Public Lectures

 
conférenceCIIE and the members of Club Europe propose diverse opportunities adapted to the public and their needs. These conferences address all audiences: universities, associations, communities, etc. Thanks to a range of educational tools (transparencies and brochures), the members of Club Europe dynamically present the following subjects to achieve a better understanding and experience of daily life in Europe.


> If you are interested and want to know more :
Tel : 03.88.15.70.80 or via contact form


 
 

Teach me l'Europe

 
Whether you like it or not, quite often we don’t know exactly about how Europe governs us. With all of those “Is too much of a complex thing, Europe!”,”It’s Brussels’ fault” “Europe’s cost is really expensive”, etc, is not always easy to develop our own opinion. With the aim of building a better understanding of Europe, the CIIE and the Lieu d’Europe invite you one Sunday per month to come and untangle Europe.
“Teach me l’Europe” is a series of one hour conferences open to the public, where we discuss and help to understand specific key topics about Europe.

 
 
 
 
 
 
 
 
 
 
 

Photo of the month

Photo of the month: Propose a photo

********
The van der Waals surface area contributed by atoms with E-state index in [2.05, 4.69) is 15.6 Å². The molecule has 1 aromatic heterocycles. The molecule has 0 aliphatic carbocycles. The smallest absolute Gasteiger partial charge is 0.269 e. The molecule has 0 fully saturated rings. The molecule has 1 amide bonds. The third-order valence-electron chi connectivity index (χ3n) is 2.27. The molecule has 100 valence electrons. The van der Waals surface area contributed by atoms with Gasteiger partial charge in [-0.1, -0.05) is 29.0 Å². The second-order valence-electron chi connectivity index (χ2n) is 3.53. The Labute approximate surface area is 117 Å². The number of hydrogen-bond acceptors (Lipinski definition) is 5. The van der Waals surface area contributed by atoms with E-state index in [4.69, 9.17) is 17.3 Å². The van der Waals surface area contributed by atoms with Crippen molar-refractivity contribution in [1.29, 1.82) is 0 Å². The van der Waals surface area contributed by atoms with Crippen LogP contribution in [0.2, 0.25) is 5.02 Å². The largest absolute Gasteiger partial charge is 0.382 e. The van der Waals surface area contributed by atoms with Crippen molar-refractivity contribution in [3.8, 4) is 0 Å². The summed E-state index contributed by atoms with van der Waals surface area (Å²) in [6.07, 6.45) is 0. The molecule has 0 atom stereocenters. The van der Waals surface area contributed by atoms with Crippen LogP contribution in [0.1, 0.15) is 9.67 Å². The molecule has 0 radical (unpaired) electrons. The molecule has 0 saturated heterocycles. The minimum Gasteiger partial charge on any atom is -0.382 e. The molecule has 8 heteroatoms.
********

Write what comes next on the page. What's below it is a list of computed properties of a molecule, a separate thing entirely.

European diary


    • 24 october 2017

      United Nations Day

    • The UN Day commemorates the anniversary of the United Nations Charter, which started being applicable in October 24 1945. The ratification of this document by most of the signatory members, included those of the UN Security Council, constitutes the "birth certificate" of the United Nations.

    • 28 october 2017

      Czech Republic National Day

    • On their National Day, Czechs commemorate the independence of the Czechoslovak Republic vis-à-vis the Empire of Austria-Hungary obtained in 1918. Czechs and Slovaks created together Czechoslovakia, becoming independent on 28 October 1918. Then, during World War II, the country was under German domnation. In 1948, a Communist putsch led the country into isolation for 40 years before returning to democracy in 1989, during the "velvet revolution."
      On 1 January 1993, the Czech Republic split from Slovakia to create two independent states: the Czech Republic and Slovakia.